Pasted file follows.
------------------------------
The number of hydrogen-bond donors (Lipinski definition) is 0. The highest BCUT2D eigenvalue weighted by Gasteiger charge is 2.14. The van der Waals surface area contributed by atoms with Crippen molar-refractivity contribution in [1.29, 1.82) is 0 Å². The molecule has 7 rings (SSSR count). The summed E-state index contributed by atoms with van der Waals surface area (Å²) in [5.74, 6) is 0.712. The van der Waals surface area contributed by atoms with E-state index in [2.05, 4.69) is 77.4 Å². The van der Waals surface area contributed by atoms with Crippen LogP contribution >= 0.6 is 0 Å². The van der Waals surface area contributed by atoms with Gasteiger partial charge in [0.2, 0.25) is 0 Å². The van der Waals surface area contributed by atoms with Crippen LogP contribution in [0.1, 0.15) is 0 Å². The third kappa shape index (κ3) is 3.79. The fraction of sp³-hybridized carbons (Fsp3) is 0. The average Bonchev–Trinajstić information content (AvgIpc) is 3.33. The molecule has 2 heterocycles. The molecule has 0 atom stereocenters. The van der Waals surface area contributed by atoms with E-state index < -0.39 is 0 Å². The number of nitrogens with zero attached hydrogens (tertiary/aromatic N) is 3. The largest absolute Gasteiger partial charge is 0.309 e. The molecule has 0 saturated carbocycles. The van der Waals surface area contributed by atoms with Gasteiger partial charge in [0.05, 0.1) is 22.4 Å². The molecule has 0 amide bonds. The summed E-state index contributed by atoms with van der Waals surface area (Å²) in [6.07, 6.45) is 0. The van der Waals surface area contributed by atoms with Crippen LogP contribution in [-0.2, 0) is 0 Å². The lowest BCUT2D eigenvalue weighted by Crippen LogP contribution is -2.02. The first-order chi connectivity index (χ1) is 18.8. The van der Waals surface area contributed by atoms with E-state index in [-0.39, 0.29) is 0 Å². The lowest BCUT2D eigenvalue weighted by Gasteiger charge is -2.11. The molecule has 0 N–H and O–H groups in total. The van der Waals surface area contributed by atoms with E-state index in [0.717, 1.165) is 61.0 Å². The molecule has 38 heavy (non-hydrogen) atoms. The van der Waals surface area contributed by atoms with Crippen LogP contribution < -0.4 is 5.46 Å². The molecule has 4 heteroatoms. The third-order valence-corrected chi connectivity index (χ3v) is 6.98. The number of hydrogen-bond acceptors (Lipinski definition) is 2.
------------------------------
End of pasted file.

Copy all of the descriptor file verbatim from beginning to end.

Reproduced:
The number of hydrogen-bond donors (Lipinski definition) is 0. The highest BCUT2D eigenvalue weighted by Gasteiger charge is 2.14. The van der Waals surface area contributed by atoms with Crippen molar-refractivity contribution in [1.29, 1.82) is 0 Å². The molecule has 7 rings (SSSR count). The summed E-state index contributed by atoms with van der Waals surface area (Å²) in [5.74, 6) is 0.712. The van der Waals surface area contributed by atoms with E-state index in [2.05, 4.69) is 77.4 Å². The van der Waals surface area contributed by atoms with Crippen LogP contribution >= 0.6 is 0 Å². The van der Waals surface area contributed by atoms with Gasteiger partial charge in [0.2, 0.25) is 0 Å². The van der Waals surface area contributed by atoms with Crippen LogP contribution in [0.1, 0.15) is 0 Å². The third kappa shape index (κ3) is 3.79. The fraction of sp³-hybridized carbons (Fsp3) is 0. The average Bonchev–Trinajstić information content (AvgIpc) is 3.33. The molecule has 2 heterocycles. The molecule has 0 atom stereocenters. The van der Waals surface area contributed by atoms with E-state index < -0.39 is 0 Å². The number of nitrogens with zero attached hydrogens (tertiary/aromatic N) is 3. The largest absolute Gasteiger partial charge is 0.309 e. The molecule has 0 saturated carbocycles. The van der Waals surface area contributed by atoms with Gasteiger partial charge in [0.05, 0.1) is 22.4 Å². The molecule has 0 amide bonds. The summed E-state index contributed by atoms with van der Waals surface area (Å²) in [6.07, 6.45) is 0. The van der Waals surface area contributed by atoms with Crippen LogP contribution in [-0.2, 0) is 0 Å². The lowest BCUT2D eigenvalue weighted by Crippen LogP contribution is -2.02. The first-order chi connectivity index (χ1) is 18.8. The van der Waals surface area contributed by atoms with E-state index in [-0.39, 0.29) is 0 Å². The lowest BCUT2D eigenvalue weighted by Gasteiger charge is -2.11. The molecule has 0 N–H and O–H groups in total. The van der Waals surface area contributed by atoms with E-state index in [0.717, 1.165) is 61.0 Å². The molecule has 38 heavy (non-hydrogen) atoms. The van der Waals surface area contributed by atoms with Crippen LogP contribution < -0.4 is 5.46 Å². The molecule has 4 heteroatoms. The third-order valence-corrected chi connectivity index (χ3v) is 6.98. The number of hydrogen-bond acceptors (Lipinski definition) is 2.